After answering a series of questions about both sites, the participants completed two surveys, one that measured their level of self-association with the two brand families and one that measured their implicit attitudes toward them. They were also asked to choose which of the cars they would most like to receive as a prize in a lottery. Consistent with the first two experiments, participants chose automobiles that had appeared in the banner ads embedded in their personal Facebook pages significantly more often than those featured on a generic Facebook or Hi5 page.
The experiment demonstrated that the effects of subconscious connections between brands and consumers’ self-identity can occur even in “completely passive contexts,” the authors write, which involve no deliberate attempts by consumers to understand or bond with a brand. “Social networking naturally encourages the development and maintenance of self-related information, and this creates a fertile ground for the cultivation of implicit self-referencing.”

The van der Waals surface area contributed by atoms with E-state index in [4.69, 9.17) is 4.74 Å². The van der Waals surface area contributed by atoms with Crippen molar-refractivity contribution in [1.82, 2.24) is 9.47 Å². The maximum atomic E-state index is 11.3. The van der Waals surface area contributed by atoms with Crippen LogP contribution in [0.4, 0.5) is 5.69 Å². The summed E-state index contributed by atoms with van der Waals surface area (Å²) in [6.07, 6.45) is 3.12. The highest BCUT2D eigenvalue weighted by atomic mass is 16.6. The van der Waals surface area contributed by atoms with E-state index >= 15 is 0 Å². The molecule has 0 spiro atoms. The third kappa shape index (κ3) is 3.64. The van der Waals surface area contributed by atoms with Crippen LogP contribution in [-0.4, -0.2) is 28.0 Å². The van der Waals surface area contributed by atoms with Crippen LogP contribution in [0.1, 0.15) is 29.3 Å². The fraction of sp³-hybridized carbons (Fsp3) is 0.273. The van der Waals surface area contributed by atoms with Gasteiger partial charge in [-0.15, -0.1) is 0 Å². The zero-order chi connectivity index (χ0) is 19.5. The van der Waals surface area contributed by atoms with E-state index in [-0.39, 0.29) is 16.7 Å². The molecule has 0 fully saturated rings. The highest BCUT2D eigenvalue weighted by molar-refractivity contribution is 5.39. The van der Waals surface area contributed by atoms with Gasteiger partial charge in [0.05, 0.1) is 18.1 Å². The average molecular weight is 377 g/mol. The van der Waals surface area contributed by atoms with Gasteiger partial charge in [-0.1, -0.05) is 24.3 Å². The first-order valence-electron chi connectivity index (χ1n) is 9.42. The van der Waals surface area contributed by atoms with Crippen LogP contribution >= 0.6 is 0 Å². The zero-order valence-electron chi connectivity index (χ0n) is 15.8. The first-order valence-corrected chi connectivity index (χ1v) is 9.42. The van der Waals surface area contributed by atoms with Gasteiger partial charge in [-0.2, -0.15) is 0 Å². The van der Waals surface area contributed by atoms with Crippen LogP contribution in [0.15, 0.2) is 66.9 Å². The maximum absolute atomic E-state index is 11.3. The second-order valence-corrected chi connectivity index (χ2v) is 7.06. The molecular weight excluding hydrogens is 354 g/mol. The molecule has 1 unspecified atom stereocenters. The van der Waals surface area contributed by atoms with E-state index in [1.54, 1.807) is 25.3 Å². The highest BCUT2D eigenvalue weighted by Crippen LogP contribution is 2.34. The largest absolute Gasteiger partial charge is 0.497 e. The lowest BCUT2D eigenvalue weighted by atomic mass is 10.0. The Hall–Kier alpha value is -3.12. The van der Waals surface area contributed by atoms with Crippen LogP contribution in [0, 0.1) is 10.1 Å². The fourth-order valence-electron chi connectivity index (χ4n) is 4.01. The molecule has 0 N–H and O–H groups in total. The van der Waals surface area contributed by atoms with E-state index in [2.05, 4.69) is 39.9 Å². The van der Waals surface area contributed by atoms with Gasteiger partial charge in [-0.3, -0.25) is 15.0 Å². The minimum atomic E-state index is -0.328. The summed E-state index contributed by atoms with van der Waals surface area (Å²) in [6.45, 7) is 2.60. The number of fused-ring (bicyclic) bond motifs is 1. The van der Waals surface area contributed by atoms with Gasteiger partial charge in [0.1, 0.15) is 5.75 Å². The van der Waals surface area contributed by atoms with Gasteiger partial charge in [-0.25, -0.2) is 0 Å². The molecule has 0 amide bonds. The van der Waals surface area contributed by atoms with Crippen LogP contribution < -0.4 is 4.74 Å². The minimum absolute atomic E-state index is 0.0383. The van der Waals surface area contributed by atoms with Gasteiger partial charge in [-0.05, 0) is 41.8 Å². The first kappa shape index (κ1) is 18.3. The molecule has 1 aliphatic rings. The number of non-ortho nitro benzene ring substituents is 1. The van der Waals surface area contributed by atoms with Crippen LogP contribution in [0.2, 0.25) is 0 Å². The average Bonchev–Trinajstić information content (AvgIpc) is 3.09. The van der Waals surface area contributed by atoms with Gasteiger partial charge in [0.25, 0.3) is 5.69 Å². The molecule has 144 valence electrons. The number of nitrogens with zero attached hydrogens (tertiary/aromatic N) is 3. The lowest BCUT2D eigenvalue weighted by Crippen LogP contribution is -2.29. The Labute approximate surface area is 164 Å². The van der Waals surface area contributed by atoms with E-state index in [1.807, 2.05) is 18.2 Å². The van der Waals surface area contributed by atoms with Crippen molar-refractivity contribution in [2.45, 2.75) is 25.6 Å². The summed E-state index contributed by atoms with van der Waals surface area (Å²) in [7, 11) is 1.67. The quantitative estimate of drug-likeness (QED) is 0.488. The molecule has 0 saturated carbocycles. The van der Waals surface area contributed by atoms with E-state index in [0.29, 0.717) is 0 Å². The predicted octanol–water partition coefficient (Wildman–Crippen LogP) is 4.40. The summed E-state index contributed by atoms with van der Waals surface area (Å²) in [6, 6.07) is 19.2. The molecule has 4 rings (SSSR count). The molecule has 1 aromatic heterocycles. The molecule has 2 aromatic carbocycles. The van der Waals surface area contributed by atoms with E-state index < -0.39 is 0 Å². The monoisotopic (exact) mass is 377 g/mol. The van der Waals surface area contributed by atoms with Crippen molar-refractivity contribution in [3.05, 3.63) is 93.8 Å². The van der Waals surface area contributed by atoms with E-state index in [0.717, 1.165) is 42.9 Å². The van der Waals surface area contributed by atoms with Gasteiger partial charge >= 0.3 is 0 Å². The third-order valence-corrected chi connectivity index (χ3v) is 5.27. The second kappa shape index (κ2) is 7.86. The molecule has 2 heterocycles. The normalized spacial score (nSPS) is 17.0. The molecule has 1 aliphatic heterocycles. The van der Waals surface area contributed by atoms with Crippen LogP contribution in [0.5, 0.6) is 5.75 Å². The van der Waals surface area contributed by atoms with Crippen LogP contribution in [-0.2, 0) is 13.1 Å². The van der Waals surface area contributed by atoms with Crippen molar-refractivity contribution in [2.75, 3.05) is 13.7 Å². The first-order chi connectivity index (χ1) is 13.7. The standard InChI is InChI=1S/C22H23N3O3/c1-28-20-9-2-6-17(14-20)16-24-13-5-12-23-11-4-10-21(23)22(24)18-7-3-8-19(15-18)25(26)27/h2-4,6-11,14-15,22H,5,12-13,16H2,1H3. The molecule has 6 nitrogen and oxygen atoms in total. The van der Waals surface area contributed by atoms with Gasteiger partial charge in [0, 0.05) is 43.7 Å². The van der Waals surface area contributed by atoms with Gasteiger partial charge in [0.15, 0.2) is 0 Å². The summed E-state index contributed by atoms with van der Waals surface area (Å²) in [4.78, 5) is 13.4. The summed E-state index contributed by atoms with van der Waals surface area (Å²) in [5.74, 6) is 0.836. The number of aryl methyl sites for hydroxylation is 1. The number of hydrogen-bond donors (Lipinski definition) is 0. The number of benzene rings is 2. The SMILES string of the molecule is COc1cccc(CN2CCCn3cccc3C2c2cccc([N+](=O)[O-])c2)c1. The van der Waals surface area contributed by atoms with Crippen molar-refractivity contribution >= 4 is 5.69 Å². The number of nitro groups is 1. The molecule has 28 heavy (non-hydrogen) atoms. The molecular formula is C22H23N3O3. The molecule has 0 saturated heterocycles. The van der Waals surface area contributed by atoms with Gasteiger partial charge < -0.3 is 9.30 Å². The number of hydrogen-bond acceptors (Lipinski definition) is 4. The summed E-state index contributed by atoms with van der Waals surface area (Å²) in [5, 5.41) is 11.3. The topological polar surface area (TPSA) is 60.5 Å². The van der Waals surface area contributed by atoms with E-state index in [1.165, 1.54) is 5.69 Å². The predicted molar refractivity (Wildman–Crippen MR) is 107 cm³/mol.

Because consumers are increasingly willing to provide a wealth of personal information online, “such digital extroversion certainly creates opportunities for marketers to effectively target and embed their appeals,” the authors write, by focusing on stated preferences for certain types of products or services.
Social networking websites such as Facebook hold tremendous potential for marketers because consumers subconsciously identify with brands advertised on their personal pages. Objects and brands that are intertwined with a person’s self-identity can create a bond without the consumer actually using, owning, or even paying much attention to the product being advertised.